• March 24, 2020

Lease Restructurings, Modifications & Workouts


Lease Restructurings, Modifications & Workouts

Lease Restructurings, Modifications & Workouts 1024 1024 Leasing REality | Commercial Real Estate Education

Coping with COVID-19 and its Economic and Emotional Impact

Lease Restructurings, Modifications & Workouts

This outline is designed to provide a comprehensive overview of the most important and negotiable aspects of navigating the various methods and mindsets, and to understand and properly manage the expectations of both a landlord and tenant, pertaining to a tenant’s request for a rent reduction, deferral or outright forgiveness of rent, or suspension of their non-monetary covenants under a lease.
Updated: March 24, 2020

I. Introduction to Potential Asks of Landlords and Tenants

    • Reduction in rent.
    • Deferral of rent.
    • Forgiveness of rent.
    • Reduction in contribution to common area or triple net expenses.
    • Landlord’s contribution to improvements to the premises.
    • Capital or cosmetic improvements to the property.
    • Landlord’s completion of any deferred maintenance.
    • Reduction, elimination or implementation of the securitization and/or personal guarantee of the lease.
    • Increasing the lease term and/or lease option periods.
    • Early exercise of existing renewal option or forfeiture thereof.
    • Reduction of the remaining lease term.
    • Increasing or decreasing the size of the leased premises.
    • Relocation of the premises to a less desirable location in a shopping center or office building.
    • More favorable terms related to the possible future sale of a business that is located in the premises.
    • Landlord termination rights (where none previously existed).
    • Relinquishment or modification of negotiated rights such as exclusivity and co-tenancy.
    • Adding a 1 to 3 year “lock out period” to a good guy guaranty (“GGG”), effectively converting the GGG to a straight guaranty in the short term.
    • Increasing the notice period under a GGG by an additional 2 to 6 months.
    • Requiring a personal GGG “on steroids” when none previously existed.
    • Inserting additional “legal and business steroids” into a GGG.
    • Broadening the “USE” clause in a lease (i.e., to allow restaurants to act as mini-convenience grocery stores).
Updated: March 25, 2020

II. The Negotiating Mindset, Landscape and Philosophy

A. Restructuring of a Lease
    • Restructuring generally occurs when a tenant is proactive and approaches its landlord for a reduction in rent or some other type of concession relative to the terms contained in its lease.  
    • The process thereafter is one of give and take on both sides and – if all goes as planned – one where the perfect negotiation occurs; namely, where both parties walk away from the negotiations both a little happy and a little sad. 
    • The best approach to lease modifications is to employ the mindset of “if you want a little, you have to give a little.”
    • One particular retailer with several hundred stores took an extremely aggressive approach after the economic downturn in 2008 by unilaterally advising all of their landlords in a letter that they would be taking a 25% reduction in base rent going forward, accompanied by a check with the reduced rent. While the reactions by the landlords ranged from “okay” to “can’t do 25% but 10% is okay” to “okay, but it will have to be paid back in the future” to “no way, we’ll sue,” ultimately, tenant obtained the financial assistance it needed from its landlords to weather the storm.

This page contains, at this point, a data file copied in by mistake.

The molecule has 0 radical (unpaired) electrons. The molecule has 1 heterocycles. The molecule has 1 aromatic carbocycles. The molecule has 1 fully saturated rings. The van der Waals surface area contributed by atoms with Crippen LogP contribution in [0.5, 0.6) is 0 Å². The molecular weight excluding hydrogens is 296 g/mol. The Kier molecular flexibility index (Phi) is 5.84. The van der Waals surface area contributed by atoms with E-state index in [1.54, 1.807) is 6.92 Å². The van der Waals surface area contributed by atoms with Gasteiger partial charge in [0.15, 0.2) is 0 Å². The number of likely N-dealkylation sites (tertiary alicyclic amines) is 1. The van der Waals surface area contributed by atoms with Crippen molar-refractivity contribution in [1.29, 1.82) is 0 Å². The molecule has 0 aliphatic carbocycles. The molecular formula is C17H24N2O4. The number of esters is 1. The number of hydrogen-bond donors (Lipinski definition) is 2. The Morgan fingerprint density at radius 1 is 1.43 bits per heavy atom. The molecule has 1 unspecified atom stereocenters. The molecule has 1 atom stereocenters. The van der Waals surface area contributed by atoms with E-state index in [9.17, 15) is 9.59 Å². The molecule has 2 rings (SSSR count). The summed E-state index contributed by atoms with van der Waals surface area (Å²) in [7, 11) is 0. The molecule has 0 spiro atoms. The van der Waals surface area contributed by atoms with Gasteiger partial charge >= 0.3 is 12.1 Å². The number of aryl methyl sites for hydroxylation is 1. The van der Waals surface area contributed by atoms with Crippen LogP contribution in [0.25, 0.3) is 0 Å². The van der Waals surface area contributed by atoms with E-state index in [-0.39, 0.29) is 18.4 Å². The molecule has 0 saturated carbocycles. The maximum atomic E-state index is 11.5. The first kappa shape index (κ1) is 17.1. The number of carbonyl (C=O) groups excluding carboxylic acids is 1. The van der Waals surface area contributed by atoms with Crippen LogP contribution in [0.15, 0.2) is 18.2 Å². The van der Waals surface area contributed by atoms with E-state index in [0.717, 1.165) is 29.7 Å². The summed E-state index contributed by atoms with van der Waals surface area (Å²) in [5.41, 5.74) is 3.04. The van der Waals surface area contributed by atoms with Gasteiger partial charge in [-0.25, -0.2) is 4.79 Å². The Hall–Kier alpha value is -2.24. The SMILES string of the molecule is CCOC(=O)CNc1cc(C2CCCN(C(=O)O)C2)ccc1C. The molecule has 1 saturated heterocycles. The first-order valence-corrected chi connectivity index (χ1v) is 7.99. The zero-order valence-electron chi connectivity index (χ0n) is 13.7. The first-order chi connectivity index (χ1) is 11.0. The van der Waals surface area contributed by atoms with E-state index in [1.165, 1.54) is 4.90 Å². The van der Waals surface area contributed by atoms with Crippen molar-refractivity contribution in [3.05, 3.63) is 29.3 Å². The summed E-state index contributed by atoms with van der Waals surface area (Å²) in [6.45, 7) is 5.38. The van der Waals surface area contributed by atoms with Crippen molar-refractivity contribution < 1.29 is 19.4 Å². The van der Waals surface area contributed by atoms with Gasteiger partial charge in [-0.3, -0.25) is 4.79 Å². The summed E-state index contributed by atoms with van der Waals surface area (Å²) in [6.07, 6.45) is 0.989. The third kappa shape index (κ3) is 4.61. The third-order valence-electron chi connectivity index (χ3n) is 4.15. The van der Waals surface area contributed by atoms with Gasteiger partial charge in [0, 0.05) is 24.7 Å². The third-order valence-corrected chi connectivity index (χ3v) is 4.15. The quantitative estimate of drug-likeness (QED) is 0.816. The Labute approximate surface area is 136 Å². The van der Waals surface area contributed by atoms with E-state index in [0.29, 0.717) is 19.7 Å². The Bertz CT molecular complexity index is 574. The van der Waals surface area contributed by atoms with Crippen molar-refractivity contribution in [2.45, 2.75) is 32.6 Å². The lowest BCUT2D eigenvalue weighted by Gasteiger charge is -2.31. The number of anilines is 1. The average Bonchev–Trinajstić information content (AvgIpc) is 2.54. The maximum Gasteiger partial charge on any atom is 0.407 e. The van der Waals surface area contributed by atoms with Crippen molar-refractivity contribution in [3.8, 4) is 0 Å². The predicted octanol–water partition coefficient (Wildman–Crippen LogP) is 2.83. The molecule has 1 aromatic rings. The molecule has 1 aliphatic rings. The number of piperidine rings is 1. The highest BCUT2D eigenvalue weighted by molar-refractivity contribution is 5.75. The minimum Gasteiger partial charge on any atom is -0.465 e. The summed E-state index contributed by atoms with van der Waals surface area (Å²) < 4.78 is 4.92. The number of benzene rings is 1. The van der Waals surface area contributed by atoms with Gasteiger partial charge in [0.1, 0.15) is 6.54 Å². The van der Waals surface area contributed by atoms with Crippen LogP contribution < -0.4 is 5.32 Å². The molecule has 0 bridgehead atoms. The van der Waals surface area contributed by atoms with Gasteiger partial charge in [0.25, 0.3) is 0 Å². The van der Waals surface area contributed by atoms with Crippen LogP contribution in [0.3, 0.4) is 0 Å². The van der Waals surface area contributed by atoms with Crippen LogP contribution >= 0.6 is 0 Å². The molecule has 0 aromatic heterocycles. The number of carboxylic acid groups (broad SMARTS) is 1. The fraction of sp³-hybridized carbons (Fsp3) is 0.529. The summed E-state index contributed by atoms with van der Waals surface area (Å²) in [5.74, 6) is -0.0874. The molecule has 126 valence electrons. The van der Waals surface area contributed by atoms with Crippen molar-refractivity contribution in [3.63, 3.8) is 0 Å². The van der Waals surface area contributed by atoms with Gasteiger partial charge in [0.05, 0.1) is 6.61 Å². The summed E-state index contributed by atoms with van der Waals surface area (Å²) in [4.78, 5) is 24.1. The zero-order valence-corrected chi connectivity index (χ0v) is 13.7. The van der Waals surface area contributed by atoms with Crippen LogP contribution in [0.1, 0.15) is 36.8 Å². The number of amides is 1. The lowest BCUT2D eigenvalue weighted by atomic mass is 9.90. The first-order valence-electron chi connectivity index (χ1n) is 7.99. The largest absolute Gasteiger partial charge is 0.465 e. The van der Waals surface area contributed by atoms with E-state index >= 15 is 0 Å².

B. Restructuring of a Lease
    • When dealing with a request for rental relief, one needs to put his or herself in the shoes of the person sitting on the other side of the bargaining table.  
    • Some tenants feel that because they perceive the world and their business as going to “hell in a bucket,” that the landlord should unequivocally grant them rental relief … but that is not the way it works.
    • Tenants must not lose sight of the fact that the landlord possesses a signed lease wherein the tenant has agreed for a term of years to numerous monetary and non-monetary obligations.  
      • Conversely, landlords need rent paying tenants, and thus many recognize that they need to “play nice in the sandbox” with their tenants when confronted with a request for a rent concession.
      • Both parties need to be honest, transparent and prepared!
C. Conclusion
    • When asking for a short or long-term “lifeline” from a landlord, tenants need to be armed and ready with not only a convincing “tale of woe” and a sensible solution to get them through their challenging times, but with clear and written authoritative documentation in support of their request. Put another way, tenants need to empower their landlord to make an informed and knowledgeable decision in response to the requested lease concession.
Updated: March 25, 2020

III. Documentation to Provide a Landlord in Support of the Tenant’s Request for Rental Relief

A. Points of Discussion
    1. A key element of lease restructuring requires the preparation of authoritative documents to formulate the tenant’s rental relief game plan and to help the tenant “tell the story” to its landlord when it approaches the subject of revising lease terms.
    2. A landlord needs as much information as possible to properly evaluate when a tenant is entitled to a short or long-term rent reduction, a deferral, or whatever other relief they may be requesting.

Landlord Mindset – Knowledge is Key: Collect as many “authoritative” documents from the tenant to enable your team to verify your tenant’s (and their principal’s, as applicable) financial standing.

B. Examples of documents that need to be supplied by the tenant and thereafter reviewed include: